Modern The­ory

Australian Guitar - - Contents -

Irec­om­mend to my stu­dents that they break up their prac­tice time into four parts. The first area of prac­tice is tech­nique, which is to cre­ate a mus­cle mem­ory of scales, arpeg­gios, tri­ads and dou­ble stops. Mus­cle mem­ory is cru­cial if you want to play fast or im­pro­vise. Con­stant rep­e­ti­tion of tech­ni­cal ex­er­cises will al­low you to re­call scale pas­sages or arpeg­gios in­stantly, while think­ing about what key or chord you are play­ing over, at the same time as you lis­ten to what is be­ing played around you.

Ear train­ing is the next area. This means lis­ten­ing to other gui­tarist’s so­los and writ­ing down or tran­scrib­ing what they are play­ing. Tran­scrib­ing other peo­ple’s so­los will al­low you to build up a li­brary of ideas that you can tweak to make your own. If you have never tran­scribed be­fore, start small with just one phrase or a cou­ple of notes, then work your way up to tran­scrib­ing whole so­los and songs.

If you can’t read mu­sic, learn how to. It doesn’t take long to learn, and a good start­ing point is Hal Leonard’s

Gui­tar Method Book1. Buy it, then prac­tice for ten min­utes per day – you’ll be read­ing in no time.

The third area is to de­velop your un­der­stand­ing of mu­sic the­ory. Un­der­stand­ing ma­jor scale har­mony is a good start­ing point, as it helps you un­der­stand how chord pro­gres­sions work. Un­der­stand­ing the ma­jor scale is also the first step in un­der­stand­ing how to use the modes when im­pro­vis­ing. Modes are es­sen­tially the ma­jor scale start­ing and fin­ish­ing on any other note than the first note of the ma­jor scale.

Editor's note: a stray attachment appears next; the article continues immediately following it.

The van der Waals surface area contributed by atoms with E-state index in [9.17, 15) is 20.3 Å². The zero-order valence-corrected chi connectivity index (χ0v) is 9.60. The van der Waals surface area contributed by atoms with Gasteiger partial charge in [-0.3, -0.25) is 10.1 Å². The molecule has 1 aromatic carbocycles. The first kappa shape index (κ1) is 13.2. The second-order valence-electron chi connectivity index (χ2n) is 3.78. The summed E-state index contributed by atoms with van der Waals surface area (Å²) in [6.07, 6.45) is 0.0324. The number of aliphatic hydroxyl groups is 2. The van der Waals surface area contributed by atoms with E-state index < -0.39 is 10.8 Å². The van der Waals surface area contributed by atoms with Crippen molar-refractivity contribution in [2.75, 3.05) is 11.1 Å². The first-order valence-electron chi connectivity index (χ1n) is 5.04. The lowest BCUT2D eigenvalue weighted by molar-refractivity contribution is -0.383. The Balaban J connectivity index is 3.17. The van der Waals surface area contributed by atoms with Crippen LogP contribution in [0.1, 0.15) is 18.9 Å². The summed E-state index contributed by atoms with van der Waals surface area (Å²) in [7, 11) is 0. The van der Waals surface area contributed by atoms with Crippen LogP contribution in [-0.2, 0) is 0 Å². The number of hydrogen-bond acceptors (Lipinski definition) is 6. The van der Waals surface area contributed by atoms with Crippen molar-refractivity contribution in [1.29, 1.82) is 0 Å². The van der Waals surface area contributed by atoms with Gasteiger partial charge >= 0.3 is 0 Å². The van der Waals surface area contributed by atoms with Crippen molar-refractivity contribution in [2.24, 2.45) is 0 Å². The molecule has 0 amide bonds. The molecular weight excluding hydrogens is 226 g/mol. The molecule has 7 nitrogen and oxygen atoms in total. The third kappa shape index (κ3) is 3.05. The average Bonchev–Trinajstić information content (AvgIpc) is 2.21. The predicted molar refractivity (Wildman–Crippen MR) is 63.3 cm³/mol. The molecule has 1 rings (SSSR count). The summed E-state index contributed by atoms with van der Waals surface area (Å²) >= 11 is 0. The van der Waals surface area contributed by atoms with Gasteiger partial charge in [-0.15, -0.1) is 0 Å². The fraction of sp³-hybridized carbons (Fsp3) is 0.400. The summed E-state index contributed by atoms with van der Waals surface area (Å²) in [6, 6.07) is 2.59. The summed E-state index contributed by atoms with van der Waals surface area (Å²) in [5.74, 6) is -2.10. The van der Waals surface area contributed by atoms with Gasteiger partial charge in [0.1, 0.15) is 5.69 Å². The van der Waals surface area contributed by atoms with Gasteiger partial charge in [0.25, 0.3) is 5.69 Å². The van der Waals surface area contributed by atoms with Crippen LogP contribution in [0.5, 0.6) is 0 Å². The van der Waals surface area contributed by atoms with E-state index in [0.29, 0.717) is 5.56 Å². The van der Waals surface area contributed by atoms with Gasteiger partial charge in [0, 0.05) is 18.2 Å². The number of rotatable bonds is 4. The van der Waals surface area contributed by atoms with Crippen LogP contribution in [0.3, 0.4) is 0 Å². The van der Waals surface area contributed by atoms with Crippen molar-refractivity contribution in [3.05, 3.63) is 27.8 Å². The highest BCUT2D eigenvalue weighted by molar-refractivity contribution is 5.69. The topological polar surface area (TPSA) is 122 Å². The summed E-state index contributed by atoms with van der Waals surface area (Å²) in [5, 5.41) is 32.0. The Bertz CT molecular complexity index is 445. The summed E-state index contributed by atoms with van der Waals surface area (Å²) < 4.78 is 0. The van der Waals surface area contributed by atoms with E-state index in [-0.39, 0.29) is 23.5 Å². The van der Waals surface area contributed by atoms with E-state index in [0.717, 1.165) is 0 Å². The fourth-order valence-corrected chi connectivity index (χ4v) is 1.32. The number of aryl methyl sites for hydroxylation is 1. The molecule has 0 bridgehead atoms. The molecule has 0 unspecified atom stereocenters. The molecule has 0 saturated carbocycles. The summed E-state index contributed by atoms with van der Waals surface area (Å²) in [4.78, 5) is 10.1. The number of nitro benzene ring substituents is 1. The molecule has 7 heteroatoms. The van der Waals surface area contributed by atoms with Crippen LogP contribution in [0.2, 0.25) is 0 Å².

The fourth area is to im­pro­vise, and record your­self while you do it. Lis­ten back to what you have done and find your own voice through self-eval­u­at­ing. Jam with as many peo­ple as you can in as many dif­fer­ent styles as you can. Be­ing great at tech­ni­cal ex­er­cises is im­por­tant, but in­ter­act­ing with other mu­si­cians is an en­tirely dif­fer­ent skill and it needs just as much prac­tice.

EX­ER­CISE #1

Ex­er­cise #1 is purely a tech­ni­cal ex­er­cise I like to use to build up co-or­di­na­tion be­tween my fret­ting and pick­ing hand. Make sure you play this ex­er­cise to a metronome. For years, I prac­ticed tre­molo pick­ing, or al­ter­nate pick­ing. I de­vel­oped my al­ter­nate pick­ing to the point where I could al­ter­nate pick 32nd notes faster than I could down pick 16th notes. I de­vel­oped this ex­er­cise to prac­tice my down pick­ing. This ex­er­cise should be crab-walked. This means you should only ever move one fin­ger at a time on your fret­ting hand, the idea be­ing it will help you with fin­ger in­de­pen­dence.

This ex­er­cise should build co­or­di­na­tion be­tween your hands, work on your al­ter­nate and down pick­ing speed, and also help you with fin­ger in­de­pen­dence – it’s like the NutriBul­let of tech­nique ex­er­cises.

EX­ER­CISE #2

Sweep pick­ing may not be a tech­nique you wish to ap­ply to your own mu­sic. It is, how­ever, a tech­nique that re­quires a lot of con­trol and pa­tience to learn. Pretty much, if you can work out how to sweep, there is not much you can­not do on the gui­tar.

Ex­er­cise #2 builds on arpeg­gio ideas from my pre­vi­ous two ar­ti­cles. The arpeg­gio we play is an A mi­nor arpeg­gio. To make the pat­tern fit neatly into the bar, I have started the arpeg­gio on an E note, which is the 5th de­gree of the A mi­nor chord. The up and down strokes are no­tated so you can see how I like to sweep this arpeg­gio.

You can pick the notes on the high E string, but I pre­fer to ham­mer-on and pull-off these notes, par­tic­u­larly at faster tem­pos.

The first bar out­lines the arpeg­gio in eighth note triplets. The sec­ond bar halves that time value to 16th notes triplets. Try com­bin­ing this arpeg­gio with some of the other mi­nor arpeg­gios we have al­ready cov­ered.

EX­ER­CISE #3

Ex­er­cise #3 out­lines a di­min­ished arpeg­gio. Again, the notes val­ues are halved for the sec­ond bar to 32nd notes, so its best to star t out at a slower tempo.

I also rec­om­mend play­ing with less dis­tor­tion than you might nor­mally use. You want to make sure that each note is clear and ac­cu­rate, and this is eas­ier with a cleaner tone. Be­ing a di­min­ished arpeg­gio, the same pat­tern can be re­peated up and down the fret board a mi­nor third higher or lower.

Newspapers in English

Newspapers from Australia

© PressReader. All rights reserved.